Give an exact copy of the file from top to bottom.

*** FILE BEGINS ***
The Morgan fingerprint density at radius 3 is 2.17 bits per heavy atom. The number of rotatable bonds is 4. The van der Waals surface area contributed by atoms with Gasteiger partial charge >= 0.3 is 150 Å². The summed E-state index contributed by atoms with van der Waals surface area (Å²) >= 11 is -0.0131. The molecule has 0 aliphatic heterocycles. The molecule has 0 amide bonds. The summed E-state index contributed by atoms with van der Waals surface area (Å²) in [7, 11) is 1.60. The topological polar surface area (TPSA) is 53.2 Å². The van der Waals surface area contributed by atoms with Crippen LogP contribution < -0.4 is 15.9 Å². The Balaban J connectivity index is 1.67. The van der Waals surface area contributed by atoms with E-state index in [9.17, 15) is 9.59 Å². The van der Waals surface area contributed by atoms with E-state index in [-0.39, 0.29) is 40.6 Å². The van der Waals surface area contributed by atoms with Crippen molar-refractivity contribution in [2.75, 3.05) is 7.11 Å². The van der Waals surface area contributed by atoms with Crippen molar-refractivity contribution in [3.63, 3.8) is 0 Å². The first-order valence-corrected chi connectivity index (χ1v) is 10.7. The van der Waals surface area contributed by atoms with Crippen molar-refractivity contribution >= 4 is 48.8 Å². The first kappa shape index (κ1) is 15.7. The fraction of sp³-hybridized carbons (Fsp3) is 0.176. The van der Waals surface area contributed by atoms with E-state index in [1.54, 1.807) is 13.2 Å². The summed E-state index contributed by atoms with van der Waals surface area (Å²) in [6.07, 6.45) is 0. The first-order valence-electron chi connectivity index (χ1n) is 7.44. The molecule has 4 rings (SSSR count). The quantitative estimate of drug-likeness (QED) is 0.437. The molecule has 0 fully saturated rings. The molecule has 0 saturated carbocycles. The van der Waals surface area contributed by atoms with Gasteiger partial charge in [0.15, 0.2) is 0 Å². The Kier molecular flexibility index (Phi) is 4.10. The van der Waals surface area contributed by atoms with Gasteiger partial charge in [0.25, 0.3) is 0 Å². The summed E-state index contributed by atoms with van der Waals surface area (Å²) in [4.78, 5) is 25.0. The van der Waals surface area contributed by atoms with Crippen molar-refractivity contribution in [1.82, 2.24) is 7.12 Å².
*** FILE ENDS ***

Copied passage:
The Morgan fingerprint density at radius 3 is 2.17 bits per heavy atom. The number of rotatable bonds is 4. The van der Waals surface area contributed by atoms with Gasteiger partial charge >= 0.3 is 150 Å². The summed E-state index contributed by atoms with van der Waals surface area (Å²) >= 11 is -0.0131. The molecule has 0 aliphatic heterocycles. The molecule has 0 amide bonds. The summed E-state index contributed by atoms with van der Waals surface area (Å²) in [7, 11) is 1.60. The topological polar surface area (TPSA) is 53.2 Å². The van der Waals surface area contributed by atoms with Crippen LogP contribution < -0.4 is 15.9 Å². The Balaban J connectivity index is 1.67. The van der Waals surface area contributed by atoms with E-state index in [9.17, 15) is 9.59 Å². The van der Waals surface area contributed by atoms with E-state index in [-0.39, 0.29) is 40.6 Å². The van der Waals surface area contributed by atoms with Crippen molar-refractivity contribution in [2.75, 3.05) is 7.11 Å². The van der Waals surface area contributed by atoms with Crippen molar-refractivity contribution in [3.63, 3.8) is 0 Å². The first-order valence-corrected chi connectivity index (χ1v) is 10.7. The van der Waals surface area contributed by atoms with Crippen molar-refractivity contribution >= 4 is 48.8 Å². The first kappa shape index (κ1) is 15.7. The fraction of sp³-hybridized carbons (Fsp3) is 0.176. The van der Waals surface area contributed by atoms with E-state index in [1.54, 1.807) is 13.2 Å². The summed E-state index contributed by atoms with van der Waals surface area (Å²) in [6.07, 6.45) is 0. The first-order valence-electron chi connectivity index (χ1n) is 7.44. The molecule has 4 rings (SSSR count). The quantitative estimate of drug-likeness (QED) is 0.437. The molecule has 0 fully saturated rings. The molecule has 0 saturated carbocycles. The van der Waals surface area contributed by atoms with Gasteiger partial charge in [0.15, 0.2) is 0 Å². The Kier molecular flexibility index (Phi) is 4.10. The van der Waals surface area contributed by atoms with Gasteiger partial charge in [0.25, 0.3) is 0 Å². The summed E-state index contributed by atoms with van der Waals surface area (Å²) in [4.78, 5) is 25.0. The van der Waals surface area contributed by atoms with Crippen molar-refractivity contribution in [1.82, 2.24) is 7.12 Å².